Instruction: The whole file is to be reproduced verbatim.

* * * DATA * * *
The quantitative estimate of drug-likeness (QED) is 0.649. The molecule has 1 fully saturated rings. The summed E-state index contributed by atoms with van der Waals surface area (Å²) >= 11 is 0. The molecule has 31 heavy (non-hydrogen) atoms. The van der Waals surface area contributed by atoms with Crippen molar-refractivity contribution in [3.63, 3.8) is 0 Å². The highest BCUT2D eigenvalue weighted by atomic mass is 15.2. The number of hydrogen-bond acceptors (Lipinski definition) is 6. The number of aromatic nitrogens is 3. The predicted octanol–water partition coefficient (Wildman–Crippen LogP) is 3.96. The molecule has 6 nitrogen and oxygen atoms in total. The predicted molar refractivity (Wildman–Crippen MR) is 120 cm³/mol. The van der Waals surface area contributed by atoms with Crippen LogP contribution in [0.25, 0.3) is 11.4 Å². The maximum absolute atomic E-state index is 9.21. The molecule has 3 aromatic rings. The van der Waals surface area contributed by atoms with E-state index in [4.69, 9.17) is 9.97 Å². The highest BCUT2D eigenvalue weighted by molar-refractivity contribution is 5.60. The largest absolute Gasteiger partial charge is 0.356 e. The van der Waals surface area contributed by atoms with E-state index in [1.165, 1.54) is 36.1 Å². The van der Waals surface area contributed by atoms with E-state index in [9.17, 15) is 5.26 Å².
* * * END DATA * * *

The quantitative estimate of drug-likeness (QED) is 0.649. The molecule has 1 fully saturated rings. The summed E-state index contributed by atoms with van der Waals surface area (Å²) >= 11 is 0. The molecule has 31 heavy (non-hydrogen) atoms. The van der Waals surface area contributed by atoms with Crippen molar-refractivity contribution in [3.63, 3.8) is 0 Å². The highest BCUT2D eigenvalue weighted by atomic mass is 15.2. The number of hydrogen-bond acceptors (Lipinski definition) is 6. The number of aromatic nitrogens is 3. The predicted octanol–water partition coefficient (Wildman–Crippen LogP) is 3.96. The molecule has 6 nitrogen and oxygen atoms in total. The predicted molar refractivity (Wildman–Crippen MR) is 120 cm³/mol. The van der Waals surface area contributed by atoms with Crippen LogP contribution in [0.25, 0.3) is 11.4 Å². The maximum absolute atomic E-state index is 9.21. The molecule has 3 aromatic rings. The van der Waals surface area contributed by atoms with E-state index in [4.69, 9.17) is 9.97 Å². The highest BCUT2D eigenvalue weighted by molar-refractivity contribution is 5.60. The largest absolute Gasteiger partial charge is 0.356 e. The van der Waals surface area contributed by atoms with E-state index in [1.165, 1.54) is 36.1 Å². The van der Waals surface area contributed by atoms with E-state index in [9.17, 15) is 5.26 Å².